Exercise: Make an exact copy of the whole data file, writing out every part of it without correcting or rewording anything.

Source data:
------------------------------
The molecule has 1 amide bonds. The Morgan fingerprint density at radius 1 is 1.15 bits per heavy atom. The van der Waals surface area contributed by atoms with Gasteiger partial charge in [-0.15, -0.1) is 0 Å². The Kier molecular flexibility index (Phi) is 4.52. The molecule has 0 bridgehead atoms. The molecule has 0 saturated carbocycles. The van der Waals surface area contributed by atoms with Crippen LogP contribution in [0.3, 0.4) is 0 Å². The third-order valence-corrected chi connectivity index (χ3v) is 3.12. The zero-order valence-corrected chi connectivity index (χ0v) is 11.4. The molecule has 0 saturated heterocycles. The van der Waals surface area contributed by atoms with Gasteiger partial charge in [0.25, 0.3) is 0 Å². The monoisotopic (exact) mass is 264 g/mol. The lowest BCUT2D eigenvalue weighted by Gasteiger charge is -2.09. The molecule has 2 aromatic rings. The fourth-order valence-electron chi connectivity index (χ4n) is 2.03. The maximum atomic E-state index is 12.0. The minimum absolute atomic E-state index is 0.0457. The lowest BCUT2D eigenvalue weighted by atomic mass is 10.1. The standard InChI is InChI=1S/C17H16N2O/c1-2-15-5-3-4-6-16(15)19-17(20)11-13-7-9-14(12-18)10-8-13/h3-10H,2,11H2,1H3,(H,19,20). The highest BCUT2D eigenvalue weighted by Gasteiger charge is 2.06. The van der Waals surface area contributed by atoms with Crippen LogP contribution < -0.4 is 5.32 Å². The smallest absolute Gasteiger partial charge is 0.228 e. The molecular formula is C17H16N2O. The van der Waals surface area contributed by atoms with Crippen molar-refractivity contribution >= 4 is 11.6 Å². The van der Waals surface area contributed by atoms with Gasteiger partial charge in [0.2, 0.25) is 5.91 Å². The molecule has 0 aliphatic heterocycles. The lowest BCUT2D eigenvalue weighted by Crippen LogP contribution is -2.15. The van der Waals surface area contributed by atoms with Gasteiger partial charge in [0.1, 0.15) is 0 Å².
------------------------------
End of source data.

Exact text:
The molecule has 1 amide bonds. The Morgan fingerprint density at radius 1 is 1.15 bits per heavy atom. The van der Waals surface area contributed by atoms with Gasteiger partial charge in [-0.15, -0.1) is 0 Å². The Kier molecular flexibility index (Phi) is 4.52. The molecule has 0 bridgehead atoms. The molecule has 0 saturated carbocycles. The van der Waals surface area contributed by atoms with Crippen LogP contribution in [0.3, 0.4) is 0 Å². The third-order valence-corrected chi connectivity index (χ3v) is 3.12. The zero-order valence-corrected chi connectivity index (χ0v) is 11.4. The molecule has 0 saturated heterocycles. The van der Waals surface area contributed by atoms with Gasteiger partial charge in [0.25, 0.3) is 0 Å². The monoisotopic (exact) mass is 264 g/mol. The lowest BCUT2D eigenvalue weighted by Gasteiger charge is -2.09. The molecule has 2 aromatic rings. The fourth-order valence-electron chi connectivity index (χ4n) is 2.03. The maximum atomic E-state index is 12.0. The minimum absolute atomic E-state index is 0.0457. The lowest BCUT2D eigenvalue weighted by atomic mass is 10.1. The standard InChI is InChI=1S/C17H16N2O/c1-2-15-5-3-4-6-16(15)19-17(20)11-13-7-9-14(12-18)10-8-13/h3-10H,2,11H2,1H3,(H,19,20). The highest BCUT2D eigenvalue weighted by Gasteiger charge is 2.06. The van der Waals surface area contributed by atoms with Crippen LogP contribution < -0.4 is 5.32 Å². The smallest absolute Gasteiger partial charge is 0.228 e. The molecular formula is C17H16N2O. The van der Waals surface area contributed by atoms with Crippen molar-refractivity contribution >= 4 is 11.6 Å². The van der Waals surface area contributed by atoms with Gasteiger partial charge in [0.2, 0.25) is 5.91 Å². The molecule has 0 aliphatic heterocycles. The lowest BCUT2D eigenvalue weighted by Crippen LogP contribution is -2.15. The van der Waals surface area contributed by atoms with Gasteiger partial charge in [0.1, 0.15) is 0 Å².